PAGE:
Editor's note: More than 1.6 billion people worldwide live in substandard housing. Of those, at least 150 million have no home at all. In this special series, A Place to Call Home, Global Sisters Report is focusing on women religious helping people who are homeless or lack adequate shelter. The series examines how homelessness and a lack of affordable housing affect teens and young adults, families, migrants, the elderly and those displaced by natural disasters and climate change in stories from Kenya, India, Vietnam, Ireland, Puerto Rico, the Philippines, the United States and elsewhere.
UNANIMA International is a coalition of 22 different congregations of sisters and friends who advocate at the United Nations. A vital part of our mission is to ensure that the voice and the journey of those who have experienced homelessness continues to be heard. To date, our research on family homelessness, displacement and trauma has enabled us to bring the lived experiences of people — especially women and children who have no home — to be heard directly by decision makers, to give them a place at the table.
Here we are months later, collectively experiencing and witnessing a time of great upheaval, where those most vulnerable — as always — will suffer the most. United by our shared belief in social justice, we will emerge from this time even more unified and devoted to the task of eliminating homelessness. One thing that remains striking to me in this time of hardship is that people all over the world are rising to the occasion and giving their best efforts especially to the homeless and marginalized.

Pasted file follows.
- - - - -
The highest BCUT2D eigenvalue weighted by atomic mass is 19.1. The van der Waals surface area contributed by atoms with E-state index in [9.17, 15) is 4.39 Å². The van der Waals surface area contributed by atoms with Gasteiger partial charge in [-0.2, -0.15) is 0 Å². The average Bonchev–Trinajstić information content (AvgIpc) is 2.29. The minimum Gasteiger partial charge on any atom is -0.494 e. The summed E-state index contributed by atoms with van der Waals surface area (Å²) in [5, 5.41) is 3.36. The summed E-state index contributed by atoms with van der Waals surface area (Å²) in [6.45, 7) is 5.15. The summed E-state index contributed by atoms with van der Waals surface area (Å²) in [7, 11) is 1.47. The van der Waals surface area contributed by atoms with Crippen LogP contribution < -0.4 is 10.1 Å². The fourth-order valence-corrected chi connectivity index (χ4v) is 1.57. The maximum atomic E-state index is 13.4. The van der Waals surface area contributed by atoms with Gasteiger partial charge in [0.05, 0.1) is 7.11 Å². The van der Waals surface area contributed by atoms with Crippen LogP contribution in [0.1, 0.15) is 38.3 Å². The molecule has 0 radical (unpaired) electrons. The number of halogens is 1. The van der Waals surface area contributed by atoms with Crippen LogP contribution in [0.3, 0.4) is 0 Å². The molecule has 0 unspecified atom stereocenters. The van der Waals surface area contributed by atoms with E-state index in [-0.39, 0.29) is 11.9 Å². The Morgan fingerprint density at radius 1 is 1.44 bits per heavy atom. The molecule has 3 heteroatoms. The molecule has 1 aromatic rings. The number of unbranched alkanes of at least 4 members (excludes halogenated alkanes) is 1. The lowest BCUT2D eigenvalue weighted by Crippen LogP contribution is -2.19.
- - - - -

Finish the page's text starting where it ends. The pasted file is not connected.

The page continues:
The member communities of UNANIMA International have been sharing with us their work on the ground during the pandemic. Each in their own way, many of our sisters and their ministries are contributing greatly to helping vulnerable individuals and families, including people experiencing homelessness.
In Litchfield, Connecticut, Wisdom House Retreat and Conference Centre closed due to COVID-19. It is known for its delicious and healthy meals, and the sisters have since heard the call for help; they have been preparing nightly meals for a local homeless shelter. Other sisters throughout the USA are transferring their government "pandemic pension" checks to the local food bank programs and to the assistance of local families who need rent money. During Holy Week, sisters in India started an outreach food/education program combined with prayers. This project is primarily incorporated into their mobile outreach.
One of our Carmelite Sisters of Vedruna communities in Tagaytay in the Philippines, like many, is quarantined due to the virus. This particular community has a program for the tribal children. They are trying to stay focused on some of the good things, for the sake of the children. Sister Liza writes:
There are also positive things happening because of community quarantine … nature is happy. After the eruption, nature now is resting, peaceful and back to its normal beauty. The volcano also is peaceful. We can always see the moon and the stars at night. The sad thing is that there are lots of people suffering because of the pandemic caused by COVID-19. Many are hungry, especially the poor, and many have lost their lives. Before, also, there were lots of natural calamities happening in our country that also caused death because of not taking care of our nature. People abuse it by creating things that destroy nature. Now, no more air pollution!